Abinism is a genetic disorder that can manifest itself in animals but also in plants . In the same way that an albino person has to take measures to protect themselves, a plant being has to do the same but… in their case things are much more complicated.
As we know, abinism is the absence of pigments. When this happens to a plant species, its life is in serious danger, since the pigment it lacks is chlorophyll and without it it cannot carry out photosynthesis and, therefore, feed or grow. But how exactly does albinism affect plants?
- 1 What is albinism?
- 2 Can albino plants live?
What is albinism?
Abinism is a genetic disorder that appears as a consequence of a deficiency in the synthesis of tyrosinases , which are the enzymes responsible for the formation of melanin in melanocytes, which are pigment cells. It can appear in any living being, be it plant or animal (including human beings), and it may even happen that, for example, a plant has the gene responsible for albinism that does not manifest itself in it but does in one of its descendants.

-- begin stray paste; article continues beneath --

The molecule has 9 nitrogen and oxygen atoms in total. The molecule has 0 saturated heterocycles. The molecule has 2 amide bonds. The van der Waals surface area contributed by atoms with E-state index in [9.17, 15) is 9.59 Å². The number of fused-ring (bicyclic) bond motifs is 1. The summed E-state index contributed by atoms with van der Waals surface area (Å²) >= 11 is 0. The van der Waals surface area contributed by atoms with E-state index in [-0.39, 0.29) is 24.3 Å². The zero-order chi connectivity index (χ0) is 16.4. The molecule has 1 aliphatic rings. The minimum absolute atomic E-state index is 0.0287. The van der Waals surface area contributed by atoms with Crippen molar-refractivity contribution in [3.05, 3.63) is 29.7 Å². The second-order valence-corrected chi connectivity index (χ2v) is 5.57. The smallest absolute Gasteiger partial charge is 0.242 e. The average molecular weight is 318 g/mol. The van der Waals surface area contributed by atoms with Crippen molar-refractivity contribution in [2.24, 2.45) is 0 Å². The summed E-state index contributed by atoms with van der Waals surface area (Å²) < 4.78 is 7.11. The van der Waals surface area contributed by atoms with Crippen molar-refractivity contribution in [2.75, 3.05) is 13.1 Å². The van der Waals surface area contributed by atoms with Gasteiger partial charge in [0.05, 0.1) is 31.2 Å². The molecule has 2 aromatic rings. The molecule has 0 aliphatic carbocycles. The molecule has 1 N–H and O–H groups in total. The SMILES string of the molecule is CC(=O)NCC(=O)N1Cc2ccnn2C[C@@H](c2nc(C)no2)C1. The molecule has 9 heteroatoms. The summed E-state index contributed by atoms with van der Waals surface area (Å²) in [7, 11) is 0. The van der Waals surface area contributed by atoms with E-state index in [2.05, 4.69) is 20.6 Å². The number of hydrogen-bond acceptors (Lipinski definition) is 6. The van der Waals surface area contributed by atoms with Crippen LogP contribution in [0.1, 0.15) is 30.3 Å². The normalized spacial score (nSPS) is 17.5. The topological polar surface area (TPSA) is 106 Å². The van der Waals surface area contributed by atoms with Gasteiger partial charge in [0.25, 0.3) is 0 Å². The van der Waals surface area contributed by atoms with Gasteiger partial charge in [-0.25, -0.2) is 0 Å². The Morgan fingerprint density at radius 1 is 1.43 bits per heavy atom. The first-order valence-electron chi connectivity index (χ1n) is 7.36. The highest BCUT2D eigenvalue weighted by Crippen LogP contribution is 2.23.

Can albino plants live?
Unfortunately, not much . Lacking chlorophyll, they are unable to transform the sun’s energy into food, so their fate is written as soon as the seed germinates. They do not usually live more than a few days or weeks. But… there is one exception: the albino sequoia . It is a conifer that, unlike its sisters, is completely white. It cannot reach 100 meters, but it does reach 20.
It is said to glow dimly at night under the moonlight , giving it the name ghost sequoia. The curious thing about all this is that specimens that exceed a century of life have been located. How is it possible?
Apparently, they multiply by propagules -underground stems-. New individuals sprout from them that feed on the roots that gave them life , behaving in this way as parasites of their precursors.
If you want to see them, you have to go where there is the greatest concentration: in Henry Cowell State Park, in California, or take a look at this video:
Did you know the phenomenon of abinism in plants?